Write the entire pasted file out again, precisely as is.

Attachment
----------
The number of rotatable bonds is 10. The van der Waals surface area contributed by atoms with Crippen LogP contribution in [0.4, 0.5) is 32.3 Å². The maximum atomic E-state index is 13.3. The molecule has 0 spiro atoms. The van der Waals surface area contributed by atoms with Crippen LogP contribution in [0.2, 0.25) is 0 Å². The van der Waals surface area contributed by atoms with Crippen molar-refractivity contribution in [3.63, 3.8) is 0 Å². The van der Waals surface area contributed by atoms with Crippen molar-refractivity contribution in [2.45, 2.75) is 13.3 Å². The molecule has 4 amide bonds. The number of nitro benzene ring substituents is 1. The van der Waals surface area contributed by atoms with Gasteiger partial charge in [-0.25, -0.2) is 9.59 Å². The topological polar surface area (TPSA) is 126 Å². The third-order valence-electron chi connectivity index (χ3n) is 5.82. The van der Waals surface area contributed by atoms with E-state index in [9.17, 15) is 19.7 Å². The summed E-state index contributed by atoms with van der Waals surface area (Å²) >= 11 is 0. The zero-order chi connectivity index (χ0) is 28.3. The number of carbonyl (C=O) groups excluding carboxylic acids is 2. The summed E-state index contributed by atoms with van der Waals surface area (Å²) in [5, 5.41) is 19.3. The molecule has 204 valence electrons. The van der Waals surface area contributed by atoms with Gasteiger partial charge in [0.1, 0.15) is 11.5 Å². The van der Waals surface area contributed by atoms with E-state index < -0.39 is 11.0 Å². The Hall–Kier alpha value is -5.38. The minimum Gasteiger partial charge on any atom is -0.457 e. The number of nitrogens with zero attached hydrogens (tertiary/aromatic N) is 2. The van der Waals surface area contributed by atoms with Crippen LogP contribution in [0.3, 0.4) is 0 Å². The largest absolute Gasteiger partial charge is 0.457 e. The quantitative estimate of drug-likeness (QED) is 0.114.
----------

The number of rotatable bonds is 10. The van der Waals surface area contributed by atoms with Crippen LogP contribution in [0.4, 0.5) is 32.3 Å². The maximum atomic E-state index is 13.3. The molecule has 0 spiro atoms. The van der Waals surface area contributed by atoms with Crippen LogP contribution in [0.2, 0.25) is 0 Å². The van der Waals surface area contributed by atoms with Crippen molar-refractivity contribution in [3.63, 3.8) is 0 Å². The van der Waals surface area contributed by atoms with Crippen molar-refractivity contribution in [2.45, 2.75) is 13.3 Å². The molecule has 4 amide bonds. The number of nitro benzene ring substituents is 1. The van der Waals surface area contributed by atoms with Gasteiger partial charge in [-0.25, -0.2) is 9.59 Å². The topological polar surface area (TPSA) is 126 Å². The third-order valence-electron chi connectivity index (χ3n) is 5.82. The van der Waals surface area contributed by atoms with E-state index in [9.17, 15) is 19.7 Å². The summed E-state index contributed by atoms with van der Waals surface area (Å²) >= 11 is 0. The zero-order chi connectivity index (χ0) is 28.3. The number of carbonyl (C=O) groups excluding carboxylic acids is 2. The summed E-state index contributed by atoms with van der Waals surface area (Å²) in [5, 5.41) is 19.3. The molecule has 204 valence electrons. The van der Waals surface area contributed by atoms with Gasteiger partial charge in [0.1, 0.15) is 11.5 Å². The van der Waals surface area contributed by atoms with E-state index < -0.39 is 11.0 Å². The Hall–Kier alpha value is -5.38. The minimum Gasteiger partial charge on any atom is -0.457 e. The number of nitrogens with zero attached hydrogens (tertiary/aromatic N) is 2. The van der Waals surface area contributed by atoms with Crippen LogP contribution in [0.3, 0.4) is 0 Å². The largest absolute Gasteiger partial charge is 0.457 e. The quantitative estimate of drug-likeness (QED) is 0.114.